What we really need is a nice, free, high quality and open source standard. Then, anyone can use it without paying the license fees, and it will be able to run on any platform. Whereas music files have converged to mainly MP3 and OGG Vorbis files, videos are heavily divided between MPEG, QuickTime, DiVX & AVI, RM, and ASF. It is really annoying to use so many different players to play simple videos, I use at least four different ones regularly. Plus, I haven't found anything that can play RM except for RealPlayer, which is unfortunate since some of them have not been displaying correctly on my computer.
    • Re:hmm (Score:4, Informative)

      by Scooby Snacks (516469) on Wednesday February 13, 2002 @03:01AM (#2998992)
      Well, if you're sick and tired of this, like I am, there's always Ogg Tarkin [xiph.org] that could use an extra hand or two.
      • Tarkin (Score:5, Informative)

        by krmt (91422) <therefrmhere&yahoo,com> on Wednesday February 13, 2002 @03:20AM (#2999031) Homepage
        Tarkin is very very much in the planning phase right now, so if you've got any knowledge of video compression or wavelets in general, now's the time to hop on! If you've got the time to learn wavelet encoding and read a bunch of papers, this will be a great project. I don't have time personally to do much more than follow the mailing list (which has seen a lot of traffic in the last few days) but there's a lot of people on this project who really know their stuff. It's a good chance to learn from them.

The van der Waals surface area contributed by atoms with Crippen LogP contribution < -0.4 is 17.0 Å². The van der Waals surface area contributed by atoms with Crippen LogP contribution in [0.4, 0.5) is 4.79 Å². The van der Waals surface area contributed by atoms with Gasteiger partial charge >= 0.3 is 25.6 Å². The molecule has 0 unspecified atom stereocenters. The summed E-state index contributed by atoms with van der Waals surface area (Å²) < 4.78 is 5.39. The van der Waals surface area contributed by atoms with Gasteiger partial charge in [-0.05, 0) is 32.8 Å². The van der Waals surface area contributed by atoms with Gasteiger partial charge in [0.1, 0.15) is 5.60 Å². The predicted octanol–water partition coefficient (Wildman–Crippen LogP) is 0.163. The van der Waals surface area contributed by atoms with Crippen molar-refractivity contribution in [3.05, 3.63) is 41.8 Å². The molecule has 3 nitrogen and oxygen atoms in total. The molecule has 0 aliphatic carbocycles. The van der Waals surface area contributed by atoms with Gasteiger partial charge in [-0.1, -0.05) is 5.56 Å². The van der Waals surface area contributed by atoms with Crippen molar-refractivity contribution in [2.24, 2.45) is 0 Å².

That said, the definitions for the project aren't certain at all right now. No one knows if it's going to be for streaming video or just plain compressed video. There's even been talk of using it as a professional editing standard, but that's not likely to be a focus. Right now, Tarkin is so new it's scary. It's going to be an exciting project to follow, but don't expect anything too soon.
        • Hey krmt,

          Do you have a link to an official site for Tarkin? I haven't checked google yet, 'cause I don't want to end up at an unofficial site for it.

          I'd be very interesting in at least getting acquainted with the project. I do not have any experience in the ideas you have suggested, but I would be interested in learning.